How useful is a “way out” sign? It depends on where you are and what your spatial abilities are at the time. For people with dementia it can be a real issue in places where toilets are placed down corridors away from the shopping mall or supermarket. This issue was highlighted earlier this year when a man with dementia died in a stairwell because he lost his way. Due to auto door locks in the stairwell he couldn’t get out. Sainsbury’s supermarkets in the UK have toilets within the store. They are now installing “way out” signs to guide people back to the store. They are also making them more friendly for people with a stoma. Having a toilet within the store is also good for all customers. If you need to go quickly you don’t have to abandon your trolley. We could do with more in-store toilets in Australia, especially when they are not within a larger shopping mall.
Tactile models of buildings and spaces are made with blind people in mind to help them orientate in unfamiliar surroundings. Many are found in tourist destinations where they can also provide information about the building or space itself. It turns out that sighted people like to use them and touch them too. While this can cause some problems with inappropriate use, there is another, unexpected up side. The author argues that tactile models may become a “completely valuable, universal tool for learning and a great way of studying architecture in an alternative way”. The article reports on a study of this perspective of tactile models. This is another example that highlights the idea that so-called “designing for the disabled” is in fact, designing for everyone. The title of the article is Tactile Architectural Models as Universal ‘Urban Furniture’. (“Furniture” is a bit misleading in this title).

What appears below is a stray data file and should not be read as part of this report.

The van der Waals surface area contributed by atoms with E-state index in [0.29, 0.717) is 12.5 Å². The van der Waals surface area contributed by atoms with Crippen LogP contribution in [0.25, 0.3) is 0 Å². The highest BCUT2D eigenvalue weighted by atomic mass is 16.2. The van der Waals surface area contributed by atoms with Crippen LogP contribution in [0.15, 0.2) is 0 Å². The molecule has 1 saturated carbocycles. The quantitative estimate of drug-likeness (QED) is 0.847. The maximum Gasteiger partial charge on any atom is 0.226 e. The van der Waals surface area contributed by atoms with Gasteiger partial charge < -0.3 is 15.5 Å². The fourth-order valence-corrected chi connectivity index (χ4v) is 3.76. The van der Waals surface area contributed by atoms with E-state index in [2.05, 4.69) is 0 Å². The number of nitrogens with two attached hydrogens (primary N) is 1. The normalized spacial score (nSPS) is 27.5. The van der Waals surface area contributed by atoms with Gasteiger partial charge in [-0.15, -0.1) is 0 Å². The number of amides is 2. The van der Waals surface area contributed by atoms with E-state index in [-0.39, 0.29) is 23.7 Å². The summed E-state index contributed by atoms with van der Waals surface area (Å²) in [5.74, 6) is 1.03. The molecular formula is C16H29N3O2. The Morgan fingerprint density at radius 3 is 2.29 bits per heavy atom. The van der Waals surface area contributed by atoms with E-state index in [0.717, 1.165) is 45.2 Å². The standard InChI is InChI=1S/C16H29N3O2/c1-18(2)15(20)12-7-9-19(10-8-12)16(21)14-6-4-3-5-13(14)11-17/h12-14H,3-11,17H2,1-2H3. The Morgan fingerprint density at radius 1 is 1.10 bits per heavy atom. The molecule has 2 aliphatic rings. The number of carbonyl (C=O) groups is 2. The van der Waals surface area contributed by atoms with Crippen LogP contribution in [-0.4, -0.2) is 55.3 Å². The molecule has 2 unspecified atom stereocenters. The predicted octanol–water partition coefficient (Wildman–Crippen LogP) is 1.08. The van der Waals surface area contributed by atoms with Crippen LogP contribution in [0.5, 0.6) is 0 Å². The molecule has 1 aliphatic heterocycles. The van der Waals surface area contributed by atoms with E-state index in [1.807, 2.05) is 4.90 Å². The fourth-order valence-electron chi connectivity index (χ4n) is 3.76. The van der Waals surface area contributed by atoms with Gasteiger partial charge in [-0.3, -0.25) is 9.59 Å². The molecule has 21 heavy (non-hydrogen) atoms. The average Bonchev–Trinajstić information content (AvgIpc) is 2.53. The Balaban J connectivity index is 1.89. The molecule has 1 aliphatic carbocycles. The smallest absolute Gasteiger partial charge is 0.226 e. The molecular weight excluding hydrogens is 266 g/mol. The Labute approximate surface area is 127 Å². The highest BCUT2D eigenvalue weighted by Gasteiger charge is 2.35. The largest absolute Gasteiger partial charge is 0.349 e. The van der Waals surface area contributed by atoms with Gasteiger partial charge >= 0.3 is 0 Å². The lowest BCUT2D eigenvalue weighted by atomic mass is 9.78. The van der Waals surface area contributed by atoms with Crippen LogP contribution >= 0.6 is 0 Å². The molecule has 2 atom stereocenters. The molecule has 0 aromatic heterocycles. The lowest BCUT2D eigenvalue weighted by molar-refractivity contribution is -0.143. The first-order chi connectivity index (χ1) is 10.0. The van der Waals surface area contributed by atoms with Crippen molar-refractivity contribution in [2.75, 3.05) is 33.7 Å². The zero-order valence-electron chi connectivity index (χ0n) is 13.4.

When you gotta go, you gotta go. To make this event more interesting we now we have international toilet tourism awards. These toilets are not just functional, they are interesting too. However, not sure if all are accessible judging by the comments. You can read more about each of the winners and the judges comments in the different categories. Queensland, Northern Territory, New South Wales, and Victoria all have winners. Toowoomba’s portable toilet took out the main prize. Other winners are from the USA and New Zealand. And yes, there is such a thing as World Toilet Day. Get your toilet nomination ready for next year’s awards – let’s see some creative and accessible toilets as winners!. Submissions open next February.